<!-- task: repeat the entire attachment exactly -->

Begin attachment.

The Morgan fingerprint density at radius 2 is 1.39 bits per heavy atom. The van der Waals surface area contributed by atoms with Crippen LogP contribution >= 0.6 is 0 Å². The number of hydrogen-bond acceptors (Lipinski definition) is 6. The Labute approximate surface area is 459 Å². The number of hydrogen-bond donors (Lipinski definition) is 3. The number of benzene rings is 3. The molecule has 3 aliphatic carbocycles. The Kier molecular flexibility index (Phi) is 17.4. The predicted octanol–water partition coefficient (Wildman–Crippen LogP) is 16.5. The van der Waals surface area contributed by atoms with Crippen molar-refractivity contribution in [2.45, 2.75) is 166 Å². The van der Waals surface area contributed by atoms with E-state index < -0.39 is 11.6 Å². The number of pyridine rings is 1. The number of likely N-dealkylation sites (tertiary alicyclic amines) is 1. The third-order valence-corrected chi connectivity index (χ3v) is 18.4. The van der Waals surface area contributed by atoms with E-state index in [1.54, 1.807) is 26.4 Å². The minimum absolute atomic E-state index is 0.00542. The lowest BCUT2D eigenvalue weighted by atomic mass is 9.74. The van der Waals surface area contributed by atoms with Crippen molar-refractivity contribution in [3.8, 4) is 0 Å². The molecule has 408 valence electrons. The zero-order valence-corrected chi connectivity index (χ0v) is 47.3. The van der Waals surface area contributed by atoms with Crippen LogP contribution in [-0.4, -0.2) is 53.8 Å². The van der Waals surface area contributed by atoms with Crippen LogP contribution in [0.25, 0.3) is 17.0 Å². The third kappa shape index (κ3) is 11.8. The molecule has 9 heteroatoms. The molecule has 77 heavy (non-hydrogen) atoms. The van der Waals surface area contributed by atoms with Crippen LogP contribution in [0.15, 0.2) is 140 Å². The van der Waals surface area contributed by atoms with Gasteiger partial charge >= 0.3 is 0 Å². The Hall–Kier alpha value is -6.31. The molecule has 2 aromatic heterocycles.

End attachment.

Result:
The Morgan fingerprint density at radius 2 is 1.39 bits per heavy atom. The van der Waals surface area contributed by atoms with Crippen LogP contribution >= 0.6 is 0 Å². The number of hydrogen-bond acceptors (Lipinski definition) is 6. The Labute approximate surface area is 459 Å². The number of hydrogen-bond donors (Lipinski definition) is 3. The number of benzene rings is 3. The molecule has 3 aliphatic carbocycles. The Kier molecular flexibility index (Phi) is 17.4. The predicted octanol–water partition coefficient (Wildman–Crippen LogP) is 16.5. The van der Waals surface area contributed by atoms with Crippen molar-refractivity contribution in [2.45, 2.75) is 166 Å². The van der Waals surface area contributed by atoms with E-state index < -0.39 is 11.6 Å². The number of pyridine rings is 1. The number of likely N-dealkylation sites (tertiary alicyclic amines) is 1. The third-order valence-corrected chi connectivity index (χ3v) is 18.4. The van der Waals surface area contributed by atoms with E-state index in [1.54, 1.807) is 26.4 Å². The minimum absolute atomic E-state index is 0.00542. The lowest BCUT2D eigenvalue weighted by atomic mass is 9.74. The van der Waals surface area contributed by atoms with Crippen molar-refractivity contribution in [3.8, 4) is 0 Å². The molecule has 408 valence electrons. The zero-order valence-corrected chi connectivity index (χ0v) is 47.3. The van der Waals surface area contributed by atoms with Crippen LogP contribution in [-0.4, -0.2) is 53.8 Å². The van der Waals surface area contributed by atoms with Crippen LogP contribution in [0.25, 0.3) is 17.0 Å². The third kappa shape index (κ3) is 11.8. The molecule has 9 heteroatoms. The molecule has 77 heavy (non-hydrogen) atoms. The van der Waals surface area contributed by atoms with Crippen LogP contribution in [0.15, 0.2) is 140 Å². The van der Waals surface area contributed by atoms with Gasteiger partial charge >= 0.3 is 0 Å². The Hall–Kier alpha value is -6.31. The molecule has 2 aromatic heterocycles.